Well, my 2nd week at Oxford is over now and I have officially completed my first week of tutorials!!! It may be silly but I feel quite accomplished at this point. For this term (they do not use the word semester here) I am responsible for going to three lectures a week, so I go to one on Tuesday, Wednesday, and Thursday mornings along with meeting with my tutor once a week. Now, you may be thinking, um Rory, what do you do with all the rest of your time there???? Well, though I are not required to be in “in class” very long, the amount of reading and time I need to devote to writing a good essay requires that I be in the library, my room, or some other place so I can read and study. I shall skip all the boring stuff about studying in the library and in stead tell you what a tutorial at Oxford University is like!
Yesterday I met with both of my tutors. Interestingly enough, one meeting was nothing like the other! I am taking two classes. My primary class requires that I write an essay, 1800-2000 words in length, every week and meet with my tutor for an hour. Memory and Cognition is my primary class and is taught by Dr. Elizabeth Styles, who wrote the book “Attention, Memory, and Perception.” I think it is totally amazing that my tutor is a famous author and that her family has been attending and teaching at Oxford for over 100 years!!! My secondary tutorial, the Psychology of Religion, requires that I meet with the tutor every other week and write an essay around 1500 words. My tutor for that class is Anne Lee.
So, I of course had expectations and initial thoughts about how a tutorial session would be conducted plus I had heard stories from other students. Well, let’s just say that they aren’t as bad as everyone made them out to be but tutorials, because they are usually one on one, I do not suggest going to one without being thoroughly prepared. It’s not like a classroom full of students where if the professor asks a question you just don’t raise your hand, in a tutorial the only person he or she is talking to is you. Tutorials are a lot of fun though. My tutorial with Dr. Styles was in college (on campus) and I met her in a lecture room (which is a room in one of the staircases that had a table and about 12 chairs or so). For this tutorial she required that I read my paper aloud. I did not know this beforehand that I would have to read it, but I am told that most tutors teach that way. My tutor interrupted me throughout my paper to make comments and so that we could discuss certain points that I had made. I left the session with my next week’s assignment and unless I have any other questions (which I would email) I will not see her until next Thursday.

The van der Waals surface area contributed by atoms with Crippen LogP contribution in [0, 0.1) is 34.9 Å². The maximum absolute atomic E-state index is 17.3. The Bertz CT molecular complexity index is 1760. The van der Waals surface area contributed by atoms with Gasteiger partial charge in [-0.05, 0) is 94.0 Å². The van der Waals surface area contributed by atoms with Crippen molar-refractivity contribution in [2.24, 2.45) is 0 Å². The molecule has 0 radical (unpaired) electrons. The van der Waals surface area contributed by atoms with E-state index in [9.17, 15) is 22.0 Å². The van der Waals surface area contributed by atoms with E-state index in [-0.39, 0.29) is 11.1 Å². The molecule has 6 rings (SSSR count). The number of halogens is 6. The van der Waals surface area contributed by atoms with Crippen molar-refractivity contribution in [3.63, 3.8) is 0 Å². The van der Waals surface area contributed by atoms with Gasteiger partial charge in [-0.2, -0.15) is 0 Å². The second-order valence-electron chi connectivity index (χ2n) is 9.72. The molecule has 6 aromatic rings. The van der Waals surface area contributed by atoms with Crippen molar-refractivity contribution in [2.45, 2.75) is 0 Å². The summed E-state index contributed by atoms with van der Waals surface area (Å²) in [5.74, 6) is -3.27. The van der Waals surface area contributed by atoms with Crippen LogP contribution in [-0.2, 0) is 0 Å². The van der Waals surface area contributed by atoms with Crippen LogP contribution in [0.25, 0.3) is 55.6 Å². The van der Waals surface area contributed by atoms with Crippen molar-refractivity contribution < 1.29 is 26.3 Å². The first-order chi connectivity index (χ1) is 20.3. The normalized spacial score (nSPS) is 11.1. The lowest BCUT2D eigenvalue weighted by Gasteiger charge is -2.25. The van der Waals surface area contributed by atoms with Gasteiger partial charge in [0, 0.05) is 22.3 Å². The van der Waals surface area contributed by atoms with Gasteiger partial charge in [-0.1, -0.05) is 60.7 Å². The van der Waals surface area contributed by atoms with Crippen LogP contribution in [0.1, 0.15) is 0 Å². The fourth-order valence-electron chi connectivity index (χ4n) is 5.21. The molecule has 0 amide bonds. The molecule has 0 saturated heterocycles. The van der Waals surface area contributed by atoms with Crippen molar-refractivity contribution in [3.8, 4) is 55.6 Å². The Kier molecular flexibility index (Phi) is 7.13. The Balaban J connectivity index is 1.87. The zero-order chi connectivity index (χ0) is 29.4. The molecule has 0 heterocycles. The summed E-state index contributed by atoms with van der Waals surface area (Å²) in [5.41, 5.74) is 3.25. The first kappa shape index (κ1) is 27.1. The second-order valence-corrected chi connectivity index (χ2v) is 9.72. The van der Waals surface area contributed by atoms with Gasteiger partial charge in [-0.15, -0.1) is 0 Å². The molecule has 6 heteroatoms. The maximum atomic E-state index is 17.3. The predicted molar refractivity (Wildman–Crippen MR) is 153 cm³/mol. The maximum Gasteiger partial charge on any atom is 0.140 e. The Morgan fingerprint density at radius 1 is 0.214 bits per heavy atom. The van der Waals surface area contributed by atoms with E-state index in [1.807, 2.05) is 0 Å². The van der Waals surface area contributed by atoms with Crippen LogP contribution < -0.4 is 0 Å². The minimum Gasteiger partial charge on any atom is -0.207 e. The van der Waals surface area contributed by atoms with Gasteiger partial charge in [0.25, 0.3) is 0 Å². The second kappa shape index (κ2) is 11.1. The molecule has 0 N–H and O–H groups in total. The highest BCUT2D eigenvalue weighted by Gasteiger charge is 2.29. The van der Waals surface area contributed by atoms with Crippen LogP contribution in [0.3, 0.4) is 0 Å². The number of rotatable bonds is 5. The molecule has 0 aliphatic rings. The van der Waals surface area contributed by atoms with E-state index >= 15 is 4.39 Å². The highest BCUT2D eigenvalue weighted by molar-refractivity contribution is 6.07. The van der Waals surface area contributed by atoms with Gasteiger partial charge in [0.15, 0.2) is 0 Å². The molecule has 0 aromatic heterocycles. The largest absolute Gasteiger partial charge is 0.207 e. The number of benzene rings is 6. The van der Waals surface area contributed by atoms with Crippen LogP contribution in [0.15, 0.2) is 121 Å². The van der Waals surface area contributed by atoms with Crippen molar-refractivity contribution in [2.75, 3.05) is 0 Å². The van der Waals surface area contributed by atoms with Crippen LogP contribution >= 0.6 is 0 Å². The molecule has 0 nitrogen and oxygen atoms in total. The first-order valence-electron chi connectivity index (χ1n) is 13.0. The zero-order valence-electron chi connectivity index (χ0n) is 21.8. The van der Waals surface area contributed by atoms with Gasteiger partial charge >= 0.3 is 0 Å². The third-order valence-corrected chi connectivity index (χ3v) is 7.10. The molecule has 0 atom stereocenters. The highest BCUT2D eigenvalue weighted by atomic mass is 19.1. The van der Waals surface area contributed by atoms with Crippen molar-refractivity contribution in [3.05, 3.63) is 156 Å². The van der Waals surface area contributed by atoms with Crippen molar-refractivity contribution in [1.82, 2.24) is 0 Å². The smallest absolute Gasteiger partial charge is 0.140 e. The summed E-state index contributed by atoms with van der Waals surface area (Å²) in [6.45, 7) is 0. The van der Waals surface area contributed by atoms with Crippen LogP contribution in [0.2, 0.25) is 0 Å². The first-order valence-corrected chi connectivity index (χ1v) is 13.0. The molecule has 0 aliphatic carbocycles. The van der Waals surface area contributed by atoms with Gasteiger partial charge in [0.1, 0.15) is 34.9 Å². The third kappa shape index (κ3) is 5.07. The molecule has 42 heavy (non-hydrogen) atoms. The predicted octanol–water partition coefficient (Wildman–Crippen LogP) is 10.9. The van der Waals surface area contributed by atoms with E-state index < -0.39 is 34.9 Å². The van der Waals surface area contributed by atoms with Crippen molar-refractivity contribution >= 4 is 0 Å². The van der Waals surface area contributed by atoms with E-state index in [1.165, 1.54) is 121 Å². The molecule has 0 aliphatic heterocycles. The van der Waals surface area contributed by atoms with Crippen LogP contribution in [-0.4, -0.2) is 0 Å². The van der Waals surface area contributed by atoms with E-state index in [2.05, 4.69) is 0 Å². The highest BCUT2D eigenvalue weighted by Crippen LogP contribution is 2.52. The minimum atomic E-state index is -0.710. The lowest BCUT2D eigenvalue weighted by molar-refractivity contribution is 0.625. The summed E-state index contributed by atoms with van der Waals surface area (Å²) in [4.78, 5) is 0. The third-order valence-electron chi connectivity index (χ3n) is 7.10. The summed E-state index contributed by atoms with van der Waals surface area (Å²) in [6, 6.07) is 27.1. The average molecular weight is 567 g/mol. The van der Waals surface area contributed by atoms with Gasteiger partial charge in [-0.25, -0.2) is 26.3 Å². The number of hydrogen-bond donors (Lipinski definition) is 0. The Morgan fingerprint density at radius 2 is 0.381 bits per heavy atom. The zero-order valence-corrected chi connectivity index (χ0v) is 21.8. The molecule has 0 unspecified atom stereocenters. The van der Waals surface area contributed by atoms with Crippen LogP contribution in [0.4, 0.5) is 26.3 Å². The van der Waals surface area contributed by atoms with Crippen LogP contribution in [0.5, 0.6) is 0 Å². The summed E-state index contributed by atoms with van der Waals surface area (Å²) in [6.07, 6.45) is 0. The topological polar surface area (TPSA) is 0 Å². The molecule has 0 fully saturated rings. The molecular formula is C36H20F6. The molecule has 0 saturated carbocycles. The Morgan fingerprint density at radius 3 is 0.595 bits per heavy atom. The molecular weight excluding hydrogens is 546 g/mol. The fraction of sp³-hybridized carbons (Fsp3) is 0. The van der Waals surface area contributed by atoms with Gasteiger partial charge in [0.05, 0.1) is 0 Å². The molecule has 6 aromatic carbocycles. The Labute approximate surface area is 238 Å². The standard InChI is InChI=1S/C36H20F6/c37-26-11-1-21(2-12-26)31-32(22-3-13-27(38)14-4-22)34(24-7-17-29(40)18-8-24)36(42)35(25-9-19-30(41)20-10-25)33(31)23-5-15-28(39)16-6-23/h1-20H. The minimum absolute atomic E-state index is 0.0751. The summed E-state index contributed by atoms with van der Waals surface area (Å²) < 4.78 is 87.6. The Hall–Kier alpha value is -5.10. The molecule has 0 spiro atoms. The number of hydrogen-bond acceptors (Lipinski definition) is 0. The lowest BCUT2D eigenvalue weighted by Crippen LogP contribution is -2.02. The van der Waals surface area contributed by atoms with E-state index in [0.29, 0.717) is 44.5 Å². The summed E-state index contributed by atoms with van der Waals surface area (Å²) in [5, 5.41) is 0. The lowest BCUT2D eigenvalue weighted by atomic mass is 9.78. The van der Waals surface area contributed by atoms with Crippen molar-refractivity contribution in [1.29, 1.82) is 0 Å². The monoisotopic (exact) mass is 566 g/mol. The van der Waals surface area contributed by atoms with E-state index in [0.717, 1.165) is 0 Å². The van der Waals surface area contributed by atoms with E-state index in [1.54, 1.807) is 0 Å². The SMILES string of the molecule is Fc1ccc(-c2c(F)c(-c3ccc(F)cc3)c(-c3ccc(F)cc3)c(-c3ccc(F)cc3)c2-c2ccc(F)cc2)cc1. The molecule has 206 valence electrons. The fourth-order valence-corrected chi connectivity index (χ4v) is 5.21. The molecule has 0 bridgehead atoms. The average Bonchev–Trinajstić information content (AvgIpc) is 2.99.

Anne Lee, on the other hand, prefers to read the paper herself aloud to me and then makes comments as she goes along. Since it was the first meeting she wanted to get to know me so we talked about where I was from, what I majored in etc (interesting fact, the class the Psychology of Religion is not offered to psychology Oxford students but only to theology students and visiting students – I am So glad that I get to take it because it is already really interesting!) I also had to go to her house and we had our tutorial there. That was kind of fun because I hadn’t been inside a real British home yet since coming and I got to see what one looks like. She had a kitchen and living room type area on the main floor, then down a few steps lead into a small room full of books and her desk where we had the tutorial. She also had couple of cats that liked to be present during the tutorial.
I think that I am really going to love school here. I definitely have so far. The independent work is really great. It requires a lot of discipline because I only HAVE to be a few places a week and the rest of the time I am responsible for making sure I organize my time well between studying, eating, volunteer/organization activities etc. The tutorials offer one-on-one instruction where I get to ask questions about the topic and also argue my stance on the essay I wrote. It’s a lot of work, but after the first week I definitely feel as if I have learned and accomplished something. Two essays down, ten more to go!
Another thing that I got to do since being here is sample the “fresher’s fair” which is basically what McKendree calls an involvement fair. There were hundreds of booths with organizations ranging from football (soccer) and rugby to the ballroom dancing society to archery and fencing to racecar driving, a walking club, and different volunteer opportunities. Basically, if you have an interest in ANY area there was a club/organization for you. I so far have taken one archer lesson and I am going to play ultimate Frisbee!!!!!
Life here is exciting and there is always something going on and a place to get involved. A good way to balance between college and social life is to study all day and then be sure to get involved in something and go out at night! Most students do it that way here and it definitely seems to be the best system.
What I have learned:
#3: You have to have a valid ID that shows your birth date in order to buy utensils.
#4: Ming is what they sometimes call dinner
“One’s destination is never a place, but a new way of seeing things.” ~ Henry Miller